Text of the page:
A couple of news items struck me as note-worthy over the past couple of days. One was the rash of suicides at the Foxcomm plant in China (where they make iPhones for Apple), and the other was the recent strike by Honda workers in China over their wages. Here is a short article from FT.com that provides some context for it, in terms of the historic amount of labour as a percentage of GDP in China’s economy, and whether these actions were isolated incidents or harbingers of a broader set of actions in the near future.
It was interesting to me to see that in both cases, some pretty substantial wage increases were arrived at (30% and 24% respectively) and that frankly, the companies and the Chinese government “blinked first”, as it were. In my mind there are two possible reasons for this — the first is that the people on strike represented highly skilled workers who were not easily replaceable, even in a labour market the size of China. If that is the case, it suggests that we will see a lot of upward wage and benefit pressures over the next several years, especially on high end products.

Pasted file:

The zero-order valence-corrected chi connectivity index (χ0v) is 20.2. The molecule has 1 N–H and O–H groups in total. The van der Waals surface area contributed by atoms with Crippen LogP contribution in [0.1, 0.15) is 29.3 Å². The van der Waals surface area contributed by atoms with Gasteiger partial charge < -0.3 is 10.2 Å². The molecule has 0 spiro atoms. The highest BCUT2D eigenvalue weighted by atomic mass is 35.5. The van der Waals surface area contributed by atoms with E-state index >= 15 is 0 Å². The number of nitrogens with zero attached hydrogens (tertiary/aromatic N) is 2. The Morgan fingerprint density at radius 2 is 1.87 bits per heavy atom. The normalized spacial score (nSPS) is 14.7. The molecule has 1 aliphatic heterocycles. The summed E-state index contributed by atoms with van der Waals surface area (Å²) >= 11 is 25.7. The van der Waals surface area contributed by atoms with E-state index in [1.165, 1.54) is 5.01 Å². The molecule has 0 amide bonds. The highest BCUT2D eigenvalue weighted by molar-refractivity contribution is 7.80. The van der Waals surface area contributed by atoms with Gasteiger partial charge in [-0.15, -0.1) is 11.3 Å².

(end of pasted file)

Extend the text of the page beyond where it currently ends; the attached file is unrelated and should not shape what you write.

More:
The second reason is that some big name companies were involved (Apple and Honda) who have excellent reputations to maintain and they didn’t want to be seen to be overly heavy-handed or miserly in their global operations.